If 2020 hadn’t been…well, 2020, we would have spent this last weekend rocking out to the sound of bagpipes and drums as we downed a Guinness while wearing a kilt. Well… Technically if 2020 had not 2020’d we’d have done it in June! It would have been a glorious precursor to the ren fair, whetting our appetites for what was to come. I would have been there from dawn to dusk and written about the whole thing for us to enjoy.

But in the absence of our glorious weekend we still have something to celebrate. A long history of Celtic heritage which spans across time to give us a diverse cultural backdrop to enjoy. The Celts were a group of ethnicities related through their language, religion, artistry, culture, and history who were spread throughout much of Europe. In a more modern sense, we identify Celtic culture as being of Irish, Welsh, Scottish, Cornish, Manx, and Briton descent. But this sells short the true expanse of Celtic culture which may have spread as far south as Spain and Portugal and as far east as Turkey.

Celtic heritage stemming from the ancient world becomes difficult to discern thanks in large part of the Roman Empire, who’s dedicated campaign of conquest successfully destroyed much of the Celts (or Gaels) civilization throughout mainland Europe. This resulted in a condensed population on the British Isles, a place where even Julius Caesar could not reach them. This allowed for the culture to remain largely untouched and intact until sometime around 400 A.D when St. Patrick began to convert the island to Christianity.

Between the propaganda of the Romans who painted the Gauls as ‘hairy barbarians’ that practiced human sacrifice’, and the Christians who proclaimed them to be ‘backwards and in need of salvation’, it’s a wonder that any trace of their culture has survived into the modern-day. But heritage in all its many forms has a way of clinging to us like a blanket in the cold. The legacy of the Celtic people is carried on into today, even finding new ways to grow.

Culture is like a stream. On its own it may be relatively small, but as it flows into greater rivers it joins the waters into lakes and even oceans of connection. The stream doesn’t stop being a stream on its own terms, but the connection ensures that the flow doesn’t stop. The stream survives because it connects to the ocean. As such, an insular culture cannot survive without eventually connecting to a larger one. A dammed-up stream will slow and trickle before it eventually runs dry.

We tend to focus on Irish immigration to America as one of the main extensions of Celtic culture into the modern-day. But the ways in which we keep this way of ours alive goes much deeper.

Celtic Culture Finds new Homes and Outlets

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The tartan represents the five pillars of Islam, the six articles of faith, the Holy Kaaba and Scotland in its design. Photo Credit: The National

In 2012, Scotland legitimized their long-standing connection to the Islamic world by inducing a new tartan pattern into its library. This commemorates the shared exchange of philosophy, trade, and exploration that has continued between the two cultures since at least the late middle ages (8th century). There are nearly 60,000 Muslims now living in Scotland, many of whom have family roots going back past the 1970s.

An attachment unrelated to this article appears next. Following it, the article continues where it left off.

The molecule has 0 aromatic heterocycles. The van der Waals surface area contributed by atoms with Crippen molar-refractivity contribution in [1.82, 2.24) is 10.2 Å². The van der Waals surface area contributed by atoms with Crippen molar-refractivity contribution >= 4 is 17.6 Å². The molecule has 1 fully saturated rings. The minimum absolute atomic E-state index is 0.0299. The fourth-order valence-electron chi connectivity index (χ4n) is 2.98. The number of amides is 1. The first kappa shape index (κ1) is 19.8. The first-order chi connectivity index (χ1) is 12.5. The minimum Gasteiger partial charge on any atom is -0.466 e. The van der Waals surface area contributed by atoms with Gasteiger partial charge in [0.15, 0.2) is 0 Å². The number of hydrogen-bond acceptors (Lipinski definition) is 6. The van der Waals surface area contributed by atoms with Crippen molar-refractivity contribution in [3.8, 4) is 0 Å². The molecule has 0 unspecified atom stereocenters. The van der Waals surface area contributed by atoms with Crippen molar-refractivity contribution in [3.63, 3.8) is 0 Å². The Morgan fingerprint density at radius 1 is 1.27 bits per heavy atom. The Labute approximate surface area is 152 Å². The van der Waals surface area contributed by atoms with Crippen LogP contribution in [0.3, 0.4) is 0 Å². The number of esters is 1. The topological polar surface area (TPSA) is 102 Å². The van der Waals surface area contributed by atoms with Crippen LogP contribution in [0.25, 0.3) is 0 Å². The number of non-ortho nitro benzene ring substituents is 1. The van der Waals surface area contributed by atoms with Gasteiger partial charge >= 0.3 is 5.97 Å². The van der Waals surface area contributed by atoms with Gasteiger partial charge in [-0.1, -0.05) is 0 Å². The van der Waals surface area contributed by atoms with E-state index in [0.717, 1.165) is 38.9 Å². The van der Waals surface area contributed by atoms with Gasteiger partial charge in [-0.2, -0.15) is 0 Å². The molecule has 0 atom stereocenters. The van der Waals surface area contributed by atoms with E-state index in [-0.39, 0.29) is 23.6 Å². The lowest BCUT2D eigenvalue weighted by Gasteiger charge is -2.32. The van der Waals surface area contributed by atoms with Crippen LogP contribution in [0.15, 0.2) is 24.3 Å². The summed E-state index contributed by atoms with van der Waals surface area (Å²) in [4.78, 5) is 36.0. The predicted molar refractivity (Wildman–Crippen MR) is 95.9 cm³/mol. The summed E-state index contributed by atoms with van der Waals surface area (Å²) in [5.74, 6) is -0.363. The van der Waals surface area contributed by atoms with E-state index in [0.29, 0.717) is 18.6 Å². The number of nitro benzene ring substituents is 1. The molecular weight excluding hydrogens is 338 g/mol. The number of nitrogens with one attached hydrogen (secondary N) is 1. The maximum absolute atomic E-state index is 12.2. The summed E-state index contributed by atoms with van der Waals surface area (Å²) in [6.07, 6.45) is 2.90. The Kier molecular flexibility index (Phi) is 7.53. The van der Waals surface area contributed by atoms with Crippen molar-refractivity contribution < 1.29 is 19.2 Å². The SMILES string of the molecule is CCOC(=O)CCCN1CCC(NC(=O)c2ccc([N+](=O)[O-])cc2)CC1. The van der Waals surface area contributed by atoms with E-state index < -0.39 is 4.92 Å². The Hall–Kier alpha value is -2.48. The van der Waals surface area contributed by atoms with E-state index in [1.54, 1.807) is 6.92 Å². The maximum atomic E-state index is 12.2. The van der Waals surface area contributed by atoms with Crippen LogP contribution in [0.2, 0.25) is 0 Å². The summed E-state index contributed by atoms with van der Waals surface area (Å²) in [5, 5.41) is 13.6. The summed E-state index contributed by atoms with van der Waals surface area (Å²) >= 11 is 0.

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Many bands, including Alffa are reviving the Welsh language in surprising and modern ways.

The Welsh language has long been under attack due to colonization and social stigma throughout decades of trouble. But in 2019, the band Alffa brought it back into popularity through their punk rock style. Their music is a breath of life, grabbing over 1 million listens on Spotify and encouraging a new generation to hold onto their mother tongue. This is a stark contrast to the policy of the 18th, 19th, and early 20th century when speaking Welsh was banned in many schools.

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The Sun Henge on the Ohio Renaissance Festival grounds is inspired by the original Stonehenge in Wiltshire, England, and serves much the same function as a calendar.

There is a growing interest in pre-Christian religions cropping up all across the US, encouraging many to research history and cultural backgrounds. This has lead to a resurgence of Celtic religions, with many contributing to reenactments of both historical and spiritual relevance. Beltane (May Day) is still celebrated in many of the Celtic nations as a festival of cultural and historical relevance along with Samhain, Imbolc, and Lughnasadh.

Here in Ohio you have a plethora of opportunities to look into Celtic heritage for yourself! There is the Celtic Academy of Irish Dance in Dayton, Ohio which is currently taking on students for the fall season. The Cu & Craic club can show you how to make room for an Irish wolfhound in your life. And as always, there are the friends and family we have surrounding us to bring comfort to our lives.

Everyone is welcome in our family!

Here is a toast to Celtic Fest Ohio 2021, where we surly will feel even more connected thanks to this year! Though our gates may be closed this year our hearts are always open. Make sure you stop by the Celtic Fest Ohio Facebook page to say hi. Stay safe and Slàinte Mhaith!


Who Were The Celts – Historycom

Empire Vs. Tribe: The Roman Empire and the Celts – Historynet.com

Islam and Scotland – Islamictartan.com

Cymru am byth!* – How speaking Welsh became cool – Theguardian.com